August ‘17
Getting a line on the mysterious artistic genius called

August ‘17
Marwan Hamed
Marwan Hamed


They say that creative minds are exclusive to Hollywood and European cinema, only a less, full-blown cinema is what you find in other countries. But here is foolproof evidence that reveals what Egyptian cinema is really capable of and it goes beyond creativity. Insight had the pleasure of meeting with one of Egypt’s most creative minds and one of the most talented directors of his generation, Marwan Hamed.

Are we witnessing the development of a new cinematic era that overrides the prevailing amalgam of belly dancers, folk singers and artless, dramatic plots?

Actually, I believe that such movies have recently suffered a severe stroke. It took place from the very beginning due to the critical situation back then. The movie industry after the revolution was obviously unpleasant, most of filmmakers deserted the scene for almost 4 years immediately after revolution. But now thing seem to be developing gradually and the real film-makers are stepping forward again.

You’ve worked with the cinematographer Mohamed el Morsy, scriptwriter Ahmed Morad, composer Hesham Nazih and costume designer Nahed Nasrallah, in almost all your movies….

Indeed, cooperating with a homogenous team is the key to success. Of course skill and talent is the cornerstone, but having crew members who have the same way of thinking or in other words I might call it ëa mind mateí, will get incredible results.

‘Al Aslyeen’ have been called representatives of State powers, watching ‘subordinates’ to preserve the country’s inner security or ‘Rooh el watan’. What do you think of this interpretation?

Look, presumably we are all living in a huge network of mass surveillance. We are all being watched 24/7, itís a global phenomenon. There are related incidents like the US surveillance incident on European Union states, Snowden. Moreover in England it was stated that every citizen is watched by 3 CCTV cameras, in the streets. To put it in its simplest form we might call it a sign of the times, which ëAl Alaslyeení was inspired by.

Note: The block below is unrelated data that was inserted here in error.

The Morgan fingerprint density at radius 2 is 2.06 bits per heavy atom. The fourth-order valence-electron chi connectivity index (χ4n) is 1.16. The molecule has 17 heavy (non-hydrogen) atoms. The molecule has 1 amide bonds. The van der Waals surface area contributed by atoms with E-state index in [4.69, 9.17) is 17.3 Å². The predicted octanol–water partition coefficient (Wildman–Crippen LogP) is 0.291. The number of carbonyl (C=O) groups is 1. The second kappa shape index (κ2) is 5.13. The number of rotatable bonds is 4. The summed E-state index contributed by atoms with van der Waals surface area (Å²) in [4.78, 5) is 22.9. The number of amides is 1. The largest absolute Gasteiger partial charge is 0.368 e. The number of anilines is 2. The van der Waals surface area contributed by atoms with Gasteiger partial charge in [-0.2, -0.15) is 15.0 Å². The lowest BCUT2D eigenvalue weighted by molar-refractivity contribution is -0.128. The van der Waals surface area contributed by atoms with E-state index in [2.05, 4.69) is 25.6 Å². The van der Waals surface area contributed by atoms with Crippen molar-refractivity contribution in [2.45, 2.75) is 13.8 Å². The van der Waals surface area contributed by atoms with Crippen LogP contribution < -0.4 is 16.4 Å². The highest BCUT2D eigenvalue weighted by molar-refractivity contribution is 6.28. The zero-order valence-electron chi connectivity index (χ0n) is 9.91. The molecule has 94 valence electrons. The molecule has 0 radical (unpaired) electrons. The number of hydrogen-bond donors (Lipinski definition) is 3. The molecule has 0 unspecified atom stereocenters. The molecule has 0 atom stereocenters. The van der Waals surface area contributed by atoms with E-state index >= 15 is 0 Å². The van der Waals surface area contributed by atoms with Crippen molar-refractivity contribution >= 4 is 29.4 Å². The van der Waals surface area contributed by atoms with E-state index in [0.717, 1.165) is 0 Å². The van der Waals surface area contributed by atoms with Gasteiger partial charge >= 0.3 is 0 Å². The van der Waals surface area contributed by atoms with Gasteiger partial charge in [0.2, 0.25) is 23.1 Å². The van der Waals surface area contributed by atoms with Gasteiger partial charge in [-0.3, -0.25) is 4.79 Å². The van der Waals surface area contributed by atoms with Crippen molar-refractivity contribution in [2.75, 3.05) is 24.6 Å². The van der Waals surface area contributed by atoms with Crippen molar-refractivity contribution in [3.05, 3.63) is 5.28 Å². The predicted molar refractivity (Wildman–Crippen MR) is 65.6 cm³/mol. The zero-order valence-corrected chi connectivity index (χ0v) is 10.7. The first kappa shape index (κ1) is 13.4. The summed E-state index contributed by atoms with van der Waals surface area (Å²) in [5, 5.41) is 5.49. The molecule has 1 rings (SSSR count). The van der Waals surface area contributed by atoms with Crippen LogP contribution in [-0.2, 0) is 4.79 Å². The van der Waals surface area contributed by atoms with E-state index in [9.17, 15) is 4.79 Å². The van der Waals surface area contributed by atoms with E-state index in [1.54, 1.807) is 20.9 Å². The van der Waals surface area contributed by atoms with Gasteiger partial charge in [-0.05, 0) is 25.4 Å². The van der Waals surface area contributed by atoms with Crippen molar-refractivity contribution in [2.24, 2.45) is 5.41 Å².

Al Aslyeen’ is listed under the genre that’s called ‘Mind-Blowing’. You can’t watch it eating popcorn on your Lazy-Boy, it requires your full attention. Are these kind of movies welcomed in Egypt?

Itís true that such movies do not fit into the audienceís comfort zone anywhere in the world, not just in Egypt. Itís not a blockbuster movie in which every detail is crystal clear. In point of fact, the audience is authorized to complete the missing part of the plot in order to have its own original interpretation. But still these films nevertheless do have their own fans, particularly younger generations; otherwise we would have found the genre to have completely vanished on an international level.

Social media is free access for everyone to express his/her opinion, but they are not professional critics. How do you see this?

Yes, although social media users might not be professional, they are highly qualified to carry out a respectful, objective and thoughtful review. This is privilege of the new century, you are now able to watch any movie online whether itís an American or European or whatever. In short, such healthy atmosphere creates hardcore audiences.

How do you react towards the outgoing debate on ‘Al Alselyeen’, especially those who consider the plot to be quite confusing?

Actually this debate piques my interest, I regard having different opinions about my work, a big advantage. For example I read on social media many contended and discontented reviews and the most interesting thing is that some people had to watch the movie twice to write their review. As for the confusing plot, it was obvious from the start that we were doing something out of the box. Bearing in mind a vital fact that audiences differ, they come from different social and cultural backgrounds, we were expecting these inconsistencies, which frankly I take as a highly positive thing for the movie.

Do you think releasing your latest masterpiece ‘Al Aslyeen’, during the Eid season was a good decision, considering audiences prefer lighter genres?

Actually, when the producer and I looked thought about it, we decided that this was the most suitable season for releasing the movie. If you compare revenues of the Eid season with those of the rest of the whole year, youíll find of course that itís the most profitable season. And as you pointed out  ëAl Alselyeení is not the kind of movie that Egyptian audiences are very familiar with, itís of quite a different nature than what theyíre used to. So while releasing it during Eid, it might not compete highly against the traditional type of film, releasing it in a less energetic season would make it completely non-profitable.

By Shaza Elkodsh